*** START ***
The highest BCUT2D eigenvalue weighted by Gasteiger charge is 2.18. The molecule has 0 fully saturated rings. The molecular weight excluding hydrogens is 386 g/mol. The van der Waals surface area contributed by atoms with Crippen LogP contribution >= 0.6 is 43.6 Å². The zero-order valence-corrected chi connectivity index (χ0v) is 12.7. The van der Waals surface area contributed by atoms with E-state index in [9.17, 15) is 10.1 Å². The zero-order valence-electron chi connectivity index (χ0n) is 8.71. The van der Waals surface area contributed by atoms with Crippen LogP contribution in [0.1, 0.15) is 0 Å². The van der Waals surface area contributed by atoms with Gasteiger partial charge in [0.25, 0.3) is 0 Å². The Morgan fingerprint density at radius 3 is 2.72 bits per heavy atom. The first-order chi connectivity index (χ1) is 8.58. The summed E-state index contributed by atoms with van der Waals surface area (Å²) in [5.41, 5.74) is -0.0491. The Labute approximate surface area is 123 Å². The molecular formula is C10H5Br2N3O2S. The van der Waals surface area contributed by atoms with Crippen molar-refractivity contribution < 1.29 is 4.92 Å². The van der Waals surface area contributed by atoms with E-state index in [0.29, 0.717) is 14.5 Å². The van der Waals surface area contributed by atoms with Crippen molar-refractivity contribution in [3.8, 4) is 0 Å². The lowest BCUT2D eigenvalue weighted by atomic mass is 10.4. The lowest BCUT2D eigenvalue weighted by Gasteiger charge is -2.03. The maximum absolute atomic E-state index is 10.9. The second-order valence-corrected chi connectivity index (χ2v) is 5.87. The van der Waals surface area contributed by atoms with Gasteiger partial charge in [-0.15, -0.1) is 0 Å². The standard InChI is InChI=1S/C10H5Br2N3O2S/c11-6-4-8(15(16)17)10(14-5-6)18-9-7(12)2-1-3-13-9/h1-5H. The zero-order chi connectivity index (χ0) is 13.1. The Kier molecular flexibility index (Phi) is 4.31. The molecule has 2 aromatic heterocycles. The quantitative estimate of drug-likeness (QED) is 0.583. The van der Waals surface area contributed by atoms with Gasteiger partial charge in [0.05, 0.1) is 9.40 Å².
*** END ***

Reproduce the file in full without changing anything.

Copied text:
The highest BCUT2D eigenvalue weighted by Gasteiger charge is 2.18. The molecule has 0 fully saturated rings. The molecular weight excluding hydrogens is 386 g/mol. The van der Waals surface area contributed by atoms with Crippen LogP contribution >= 0.6 is 43.6 Å². The zero-order valence-corrected chi connectivity index (χ0v) is 12.7. The van der Waals surface area contributed by atoms with E-state index in [9.17, 15) is 10.1 Å². The zero-order valence-electron chi connectivity index (χ0n) is 8.71. The van der Waals surface area contributed by atoms with Crippen LogP contribution in [0.1, 0.15) is 0 Å². The van der Waals surface area contributed by atoms with Gasteiger partial charge in [0.25, 0.3) is 0 Å². The Morgan fingerprint density at radius 3 is 2.72 bits per heavy atom. The first-order chi connectivity index (χ1) is 8.58. The summed E-state index contributed by atoms with van der Waals surface area (Å²) in [5.41, 5.74) is -0.0491. The Labute approximate surface area is 123 Å². The molecular formula is C10H5Br2N3O2S. The van der Waals surface area contributed by atoms with Crippen molar-refractivity contribution < 1.29 is 4.92 Å². The van der Waals surface area contributed by atoms with E-state index in [0.29, 0.717) is 14.5 Å². The van der Waals surface area contributed by atoms with Crippen molar-refractivity contribution in [3.8, 4) is 0 Å². The lowest BCUT2D eigenvalue weighted by atomic mass is 10.4. The lowest BCUT2D eigenvalue weighted by Gasteiger charge is -2.03. The maximum absolute atomic E-state index is 10.9. The second-order valence-corrected chi connectivity index (χ2v) is 5.87. The van der Waals surface area contributed by atoms with Gasteiger partial charge in [-0.15, -0.1) is 0 Å². The standard InChI is InChI=1S/C10H5Br2N3O2S/c11-6-4-8(15(16)17)10(14-5-6)18-9-7(12)2-1-3-13-9/h1-5H. The zero-order chi connectivity index (χ0) is 13.1. The Kier molecular flexibility index (Phi) is 4.31. The molecule has 2 aromatic heterocycles. The quantitative estimate of drug-likeness (QED) is 0.583. The van der Waals surface area contributed by atoms with Gasteiger partial charge in [0.05, 0.1) is 9.40 Å².